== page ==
By Ikechukwu Okaforadi
South Korean police detectives who have specialty in fighting cybercrimes are training operatives of the Economic and Financial Crimes Commission (EFCC) on modern ways of combatting internet fraud through forensic intelligence gathering.
The training which is currently holding in the EFCC headquarters in Abuja, will last for two weeks period, commencing on the 24th of September and will end on the 5th of October.
The training involves the introduction of Nigerian cybercrime fighters to modern and up to date softwares used globally for fraud detection, data collection and processing, as well as how such data are presented for effective prosecution.
Other aspects of the training included: ways of acquiring evidence for forensic intelligence, sources of computer programmes for forensic intelligence, how to source forensic data from systems used for fraud, among others.
The participants numbering fifteen are drawn from the six zonal offices of the EFCC, including Enugu, Kano, Gombe, Abuja, Port Harcourt, and Lagos.
Speaking with the EFCC chairman shortly before he went to inspect the training session at the Forensic Department of the EFCC, Korean Ambassador, Lee In-Tae, who is a retired General in the Korean Army, said for thirty eight years, he worked for Korean government in cyber and forensic intelligence gathering.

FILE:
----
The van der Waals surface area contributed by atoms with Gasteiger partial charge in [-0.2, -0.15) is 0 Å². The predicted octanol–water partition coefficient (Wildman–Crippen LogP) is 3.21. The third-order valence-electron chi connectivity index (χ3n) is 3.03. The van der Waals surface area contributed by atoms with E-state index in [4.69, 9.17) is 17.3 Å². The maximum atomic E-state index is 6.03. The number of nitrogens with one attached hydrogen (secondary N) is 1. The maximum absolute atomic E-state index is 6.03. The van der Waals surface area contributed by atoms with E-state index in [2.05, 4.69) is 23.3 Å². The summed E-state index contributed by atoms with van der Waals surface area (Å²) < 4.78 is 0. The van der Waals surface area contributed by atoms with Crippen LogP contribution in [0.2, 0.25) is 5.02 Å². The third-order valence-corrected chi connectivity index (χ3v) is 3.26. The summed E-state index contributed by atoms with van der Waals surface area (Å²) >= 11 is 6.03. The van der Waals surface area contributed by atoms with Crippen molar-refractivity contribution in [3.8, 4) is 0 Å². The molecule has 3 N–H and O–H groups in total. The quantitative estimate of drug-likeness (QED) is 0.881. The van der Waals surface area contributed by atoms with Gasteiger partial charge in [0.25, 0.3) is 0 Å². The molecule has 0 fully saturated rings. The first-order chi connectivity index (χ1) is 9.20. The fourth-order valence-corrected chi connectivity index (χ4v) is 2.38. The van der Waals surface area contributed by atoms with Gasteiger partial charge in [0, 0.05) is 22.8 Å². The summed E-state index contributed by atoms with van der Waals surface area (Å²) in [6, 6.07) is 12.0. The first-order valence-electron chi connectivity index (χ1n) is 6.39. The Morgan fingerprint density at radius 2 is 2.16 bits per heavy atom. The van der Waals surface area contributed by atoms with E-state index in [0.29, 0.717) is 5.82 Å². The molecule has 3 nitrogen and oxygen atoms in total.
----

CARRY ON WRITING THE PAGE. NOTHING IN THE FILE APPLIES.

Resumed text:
According to him, being involved in the intelligence community for a long time, he believes that Nigeria and Republic of Korea have a lot to benefit by expanding the scope of forensic intelligence sharing between the two countries.
He said the training will help assist the EFCC on reforms that will turn its detectives aggressively against cyber criminals.
In his response, the acting chairman of EFCC, Ibrahim Magu, said the commission is ready to work with the Republic of Korea, especially in capacity building of its staff and exchange of equipments.
According to him, the training is important to EFCC in so far as it will help them to be ahead of criminals in digital and forensic intelligence.
He added that some operatives of the commission, who will advance to the higher levels of the training, will be sent to Korea to acquire advanced knowledge in forensic intelligence which they will impact on others at home.
He pointed out that EFCC is committed to capacity building of its staff to improve how the agency works citing the case of P&ID, just as he said the commission is ready to buy updated software that will assist its detectives in forensic intelligence gathering and processing.